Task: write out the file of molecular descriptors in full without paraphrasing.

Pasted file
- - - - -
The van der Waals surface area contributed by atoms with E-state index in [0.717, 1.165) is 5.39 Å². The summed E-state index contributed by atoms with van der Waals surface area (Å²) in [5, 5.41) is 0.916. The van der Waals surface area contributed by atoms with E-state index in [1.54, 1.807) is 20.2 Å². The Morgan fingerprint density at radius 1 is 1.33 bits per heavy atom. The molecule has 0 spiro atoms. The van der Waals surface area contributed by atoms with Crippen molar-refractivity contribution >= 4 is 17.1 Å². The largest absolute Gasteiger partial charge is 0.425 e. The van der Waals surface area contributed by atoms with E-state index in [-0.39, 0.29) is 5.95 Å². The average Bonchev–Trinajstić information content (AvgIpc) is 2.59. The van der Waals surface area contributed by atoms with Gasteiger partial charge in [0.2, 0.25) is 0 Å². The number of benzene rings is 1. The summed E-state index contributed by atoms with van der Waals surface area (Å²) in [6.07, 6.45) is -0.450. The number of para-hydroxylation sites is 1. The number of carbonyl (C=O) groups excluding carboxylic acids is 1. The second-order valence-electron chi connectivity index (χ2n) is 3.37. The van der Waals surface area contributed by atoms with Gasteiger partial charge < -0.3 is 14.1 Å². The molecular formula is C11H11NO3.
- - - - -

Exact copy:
The van der Waals surface area contributed by atoms with E-state index in [0.717, 1.165) is 5.39 Å². The summed E-state index contributed by atoms with van der Waals surface area (Å²) in [5, 5.41) is 0.916. The van der Waals surface area contributed by atoms with E-state index in [1.54, 1.807) is 20.2 Å². The Morgan fingerprint density at radius 1 is 1.33 bits per heavy atom. The molecule has 0 spiro atoms. The van der Waals surface area contributed by atoms with Crippen molar-refractivity contribution >= 4 is 17.1 Å². The largest absolute Gasteiger partial charge is 0.425 e. The van der Waals surface area contributed by atoms with E-state index in [-0.39, 0.29) is 5.95 Å². The average Bonchev–Trinajstić information content (AvgIpc) is 2.59. The van der Waals surface area contributed by atoms with Gasteiger partial charge in [0.2, 0.25) is 0 Å². The number of benzene rings is 1. The summed E-state index contributed by atoms with van der Waals surface area (Å²) in [6.07, 6.45) is -0.450. The number of para-hydroxylation sites is 1. The number of carbonyl (C=O) groups excluding carboxylic acids is 1. The second-order valence-electron chi connectivity index (χ2n) is 3.37. The van der Waals surface area contributed by atoms with Gasteiger partial charge < -0.3 is 14.1 Å². The molecular formula is C11H11NO3.